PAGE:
I am looking for an example of a (edit: projective) family

$f : X \to Y$

of complex algebraic varieties which is a topologically locally trivial fibration in (singular) varieties and such that there exists an $q$ such that the monodromy representation

$\pi_1(Y,y) \to GL(H^q(F))$

is not semi-simple, where $F := f^{-1}(Y)$.

I guess that such examples should be plentiful but I don't know any.

By Deligne's theorem (the decomposition theorem for smooth families) such behaviour is impossible if $f$ is smooth. Hence the requirement that the fibres should be singular.

I am actually interested in the following: A variety $X$ and a semi-simple local system $\mathcal{L}$ on a Zariski open subset such that some cohomology sheaf of $IC(X, \mathcal{L})$ has non-semi-simple monodromy.

Bonus points: Is there an example with $\mathcal{L}$ trivial?

EDIT (following Piotr's relevant comment below): Note that it is important that $Y$ be an algebraic variety. Indeed, if $Y = \mathbb{A}^1 \setminus \{ x_1, \dots, x_n \}$ and $f$ is smooth then the monodromy around any $x_i$ will be quasi-unipotent. However the representation of the free group will still be semi-simple.

  • $\begingroup$ I'm confused. In case $Y=\mathbb{A}^1\setminus\{0\}$ (or just the germ of a smooth curve), $f$ smooth and proper, with semistable reduction at $0$, the monodromy action is unipotent, and hence unlikely to be semi-simple. What am I missing? $\endgroup$ Feb 19, 2016 at 17:45
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    $\begingroup$ The monodromy will be unipotent around 0 but there will be other singular fibres (e.g. the Weiestrass family $y^2 = x(x-1)(x-\lambda)$ over $\lambda \in \mathbb{A}^1$ the monodromy is unipotent around 0 and 1, but in total one gets a semi-simple local system). $\endgroup$ Feb 19, 2016 at 17:53
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    $\begingroup$ @PiotrAchinger - the argument for this is beautiful! By spreading-out one reduces to characteristic $p$ and then one measures the eigenvalues of Frobenius on this local system. Recall that a local system is pure of weight $w$ if every eigenvalue of $\operatorname{Frob}_q$ has absolute value $q^{w/2}$. $\endgroup$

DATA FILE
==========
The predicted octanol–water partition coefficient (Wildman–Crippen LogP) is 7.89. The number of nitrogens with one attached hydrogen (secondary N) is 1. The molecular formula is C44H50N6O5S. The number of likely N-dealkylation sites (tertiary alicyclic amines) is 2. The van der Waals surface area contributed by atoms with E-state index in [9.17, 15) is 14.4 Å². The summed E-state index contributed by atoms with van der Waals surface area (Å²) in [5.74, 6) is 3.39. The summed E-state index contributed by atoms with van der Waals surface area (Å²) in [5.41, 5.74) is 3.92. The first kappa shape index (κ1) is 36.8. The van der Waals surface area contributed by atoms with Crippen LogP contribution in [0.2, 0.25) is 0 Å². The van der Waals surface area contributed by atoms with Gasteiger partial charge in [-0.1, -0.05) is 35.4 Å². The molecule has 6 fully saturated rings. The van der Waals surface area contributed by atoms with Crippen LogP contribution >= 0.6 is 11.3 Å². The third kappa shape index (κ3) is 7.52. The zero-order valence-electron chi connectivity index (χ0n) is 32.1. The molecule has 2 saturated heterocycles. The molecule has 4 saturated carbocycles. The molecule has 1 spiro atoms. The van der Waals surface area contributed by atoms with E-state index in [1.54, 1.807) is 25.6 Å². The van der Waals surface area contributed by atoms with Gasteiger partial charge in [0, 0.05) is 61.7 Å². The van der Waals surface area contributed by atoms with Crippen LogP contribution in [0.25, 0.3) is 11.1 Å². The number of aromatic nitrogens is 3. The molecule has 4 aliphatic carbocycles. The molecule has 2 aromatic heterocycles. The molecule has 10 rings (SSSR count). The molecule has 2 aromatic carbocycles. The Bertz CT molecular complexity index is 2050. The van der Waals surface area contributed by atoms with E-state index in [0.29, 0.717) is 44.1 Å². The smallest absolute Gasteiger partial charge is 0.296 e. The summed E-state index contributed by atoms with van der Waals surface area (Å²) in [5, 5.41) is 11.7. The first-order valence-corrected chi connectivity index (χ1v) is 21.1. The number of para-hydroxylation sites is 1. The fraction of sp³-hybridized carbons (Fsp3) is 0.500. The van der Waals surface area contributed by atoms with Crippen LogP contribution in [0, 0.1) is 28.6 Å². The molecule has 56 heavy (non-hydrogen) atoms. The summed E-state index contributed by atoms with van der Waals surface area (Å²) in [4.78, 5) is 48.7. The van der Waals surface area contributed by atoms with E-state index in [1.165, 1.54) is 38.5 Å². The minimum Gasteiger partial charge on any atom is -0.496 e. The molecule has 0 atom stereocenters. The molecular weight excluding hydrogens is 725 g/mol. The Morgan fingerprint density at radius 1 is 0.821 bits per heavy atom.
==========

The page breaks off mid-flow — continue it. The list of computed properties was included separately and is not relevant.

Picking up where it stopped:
– Will Sawin
    Feb 22, 2016 at 14:40
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    $\begingroup$ @PiotrAchinger By Deligne's Weil II theorem the $i$th cohomology of a smooth proper family is pure of weight $i$, hence any two irreducible factors have the same weight and thus by Weil II again the Ext group between them is the first cohomology of a local system of weight $i-i=0$, hence has weight $1$, which means the Frobenius eigenvalues are not $1$ so no extension is defined over the base field. So one is able to show that the global algebraic geometry is completely different from the local / analytic situation using arithmetic and counting, because these only make sense globally. $\endgroup$
    – Will Sawin
    Feb 22, 2016 at 14:43

2 Answers 2


So it seems passerby's example can be modified to give a projective example.

(Thanks for de Cataldo and Migliorini for some of the following. All mistakes are mine.)

curve and desingularization